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Maintaining Holiday Good Cheer

Posted 12/24/2013

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  It is a bit after noon on Christmas Eve, and you can be sure that the chaos and excitement level are high at my house. This morning opened with a duet of "America the Beautiful" by my husband and our 5 year old Frances from MN, accompanied by an interpretive dance by the smaller singer. We have moved along to gingerbread house decorating, many games of hide and seek (the best hiding places being the previously carefully made beds) with the two little girls, and a general running around, dropping things, removing low-hanging ornaments from the tree and putting them somewhere else, and much laughter. All totally wonderful--and exactly the moments that, in the darkest days of my cancers, I worried that I would never experience.

  Somehow between now and this evening, we need to cook a turkey, two tenderloins, make two salads, and prepare the house for the evening's expected 30 adults (possibly 31) and 6 children. I am assuming it will happen. It will go more easily if the 2 year old has a long nap, so all fingers crossed on that one.

  From Cancer Net here are some late tips for a happy lower stress holiday, and, from my house to yours, all wishes for a wonderful Christmas with memories to treasure.

 Five Ideas for Maintaining Your Holiday Cheer
December 20, 2013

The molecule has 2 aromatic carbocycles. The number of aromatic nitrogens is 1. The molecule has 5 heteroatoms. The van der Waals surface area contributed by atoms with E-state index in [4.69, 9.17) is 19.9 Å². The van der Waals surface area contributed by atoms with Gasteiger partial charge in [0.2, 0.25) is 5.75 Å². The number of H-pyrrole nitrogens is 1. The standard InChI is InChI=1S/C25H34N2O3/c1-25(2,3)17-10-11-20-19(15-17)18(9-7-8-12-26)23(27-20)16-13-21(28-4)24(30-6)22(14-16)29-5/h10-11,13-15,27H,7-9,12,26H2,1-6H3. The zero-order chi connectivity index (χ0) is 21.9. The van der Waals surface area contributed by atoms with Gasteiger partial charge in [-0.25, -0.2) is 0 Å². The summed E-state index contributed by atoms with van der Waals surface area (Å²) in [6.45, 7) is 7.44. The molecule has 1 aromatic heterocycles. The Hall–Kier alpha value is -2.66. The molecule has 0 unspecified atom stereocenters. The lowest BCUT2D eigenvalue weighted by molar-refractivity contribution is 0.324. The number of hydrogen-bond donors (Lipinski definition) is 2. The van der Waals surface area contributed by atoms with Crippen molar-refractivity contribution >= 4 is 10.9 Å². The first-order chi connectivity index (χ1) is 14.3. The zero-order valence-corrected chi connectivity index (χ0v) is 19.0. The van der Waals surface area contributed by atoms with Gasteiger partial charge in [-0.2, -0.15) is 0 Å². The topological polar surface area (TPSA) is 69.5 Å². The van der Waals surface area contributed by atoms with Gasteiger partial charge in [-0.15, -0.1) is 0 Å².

Amber Bauer
The sprint to the New Year is well underway—shopping, decorating, baking, visiting with friends and family. When you add in doctor's appointments and treatments, it's no wonder there seems to be so much going on this time of year! And while it's impossible to completely get rid of the extra stress brought on by the busy holiday season, here are five things to consider if you also find yourself coping with cancer during the holidays.
(1) Find the joy in simplicity.
In previous years, you may have been the one to do most of the holiday decorating, shopping, cooking, baking, and entertaining. This year, you might need to scale back your activities so you can focus on the one or two holiday traditions that matter the most. This might mean, you decide to:
Do your shopping online, order from catalogues, give gift certificates, or ask a friend to do some shopping  for
you.
Wrap gifts in gift bags or using gift-wrapping services in stores and shopping malls.
Make heartfelt, homemade gifts or write personalized notes to let your loved ones know how much  you
appreciate them.
Reduce the amount of time you spend in the kitchen by ordering holiday treats, or even the entire meal, from your
favorite bakery, restaurant, or grocery store.
Ask someone else to host the holiday festivities this year.

http://www.cancer.net/print/30626



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